John David Glaude, 180 Pounds

John David Glaude, 180 pounds

"Personally I think good intentions are GREAT, and they are important for sure, BUT without EXECUTION, they are pretty much pointless. […] I had great intentions so many times before trying to lose weight. I wanted to be 'fit' more than ANYTHING in the world for YEARS, but I never executed! So, I stayed the same! I know how daunting losing a ton of weight seems like, but TRUST ME, make small changes over a larger period of time, and you WILL see changes!" – John David Glaude @obese_to_beast

John makes a great point: you can want to lose weight more than anything in the world, but unless you execute and act on these wishes, nothing will come of it. Take a page out of his book and start by making small changes to your daily routine, such as cutting empty calories and drinking more water.


Justine McCabe, 124 Pounds

Justine McCabe, 124 pounds

"The person you see reflecting in the mirror…will provide you with the biggest challenges in life. The human spirit is powerful. Do the work. Suffer the setbacks, push past the pain and excuses. True motivation is not an outside source. It's staring directly back at you." – Justine McCabe @hairstargetsfit

Justine knows a thing or two about the power of a mirror. After losing both her mother and husband within a short timespan, Justine says she struggled with "depression, a serious binge eating disorder, body shame, and body dysmorphia." Her friends recommend she go to the gym. And after being berated enough, she went, snapped a selfie, and sent it to her friend as proof. The next day, she surprised herself by going back. And took another picture. It became a daily habit, daily motivation, and a great way to keep track of her progress. Check out the video of a year's worth of selfies in the link to her Instagram page above!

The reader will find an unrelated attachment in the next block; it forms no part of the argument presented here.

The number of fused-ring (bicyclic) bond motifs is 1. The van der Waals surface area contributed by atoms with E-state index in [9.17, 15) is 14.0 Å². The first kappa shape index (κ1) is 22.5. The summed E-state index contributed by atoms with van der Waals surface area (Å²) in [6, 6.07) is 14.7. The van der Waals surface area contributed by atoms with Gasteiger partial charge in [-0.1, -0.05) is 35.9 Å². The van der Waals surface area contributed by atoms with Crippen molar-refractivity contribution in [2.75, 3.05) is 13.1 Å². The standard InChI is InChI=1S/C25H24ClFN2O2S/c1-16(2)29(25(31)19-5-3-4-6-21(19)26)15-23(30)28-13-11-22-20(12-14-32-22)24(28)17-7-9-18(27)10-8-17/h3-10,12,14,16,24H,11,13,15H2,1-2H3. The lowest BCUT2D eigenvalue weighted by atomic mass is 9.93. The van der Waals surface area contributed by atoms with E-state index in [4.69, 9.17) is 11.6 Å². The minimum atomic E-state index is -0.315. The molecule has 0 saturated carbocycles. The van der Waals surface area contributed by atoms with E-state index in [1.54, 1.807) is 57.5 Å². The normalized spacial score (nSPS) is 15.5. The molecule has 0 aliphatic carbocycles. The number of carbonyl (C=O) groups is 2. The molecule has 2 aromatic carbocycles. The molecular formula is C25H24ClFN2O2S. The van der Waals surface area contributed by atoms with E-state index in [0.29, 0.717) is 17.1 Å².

Carly Quinn, 183 Pounds

Carly Quinn, 183 pounds

"17-year-old me never thought I'd ever see the 200's, let alone make it [past] them. If you have a lot to lose, don't think of it like that. Starting out, I didn't say 'ok guys I'm just going to lose 200+ lbs, [no big deal]' I would've been overwhelmed and given up a long time ago. Take it 5 pounds at a time, guys. You will thank yourself." – Carly Quinn @carlyxquinn

It's ok to start out without an ultimate goal. Carly explains that if she had gone out with the goal of losing 200 pounds (which she's nearing), she may have quit earlier. Instead, she took it step by step and recommends you do the same.


Sarah Beasley, 120 Pounds

Sarah Beasley, 120 pounds

"It's seriously as EASY as DECIDING that this time—YOU'RE NEVER GOING TO QUIT! You pin the pictures on Pinterest of your goal body! You follow women who inspire you! You see the recipes and meal plans!!! So why don't you don't stick to it?!! I know why. Because I did the same thing for years & years & years being envious of fit Mommas I saw with their babes while I was struggling to push mine on the swings huffing and puffing without making time for me to make change happen. UNTIL…I decided to JUMP INTO IT." – Sarah Beasley @sarah_beasley_fitness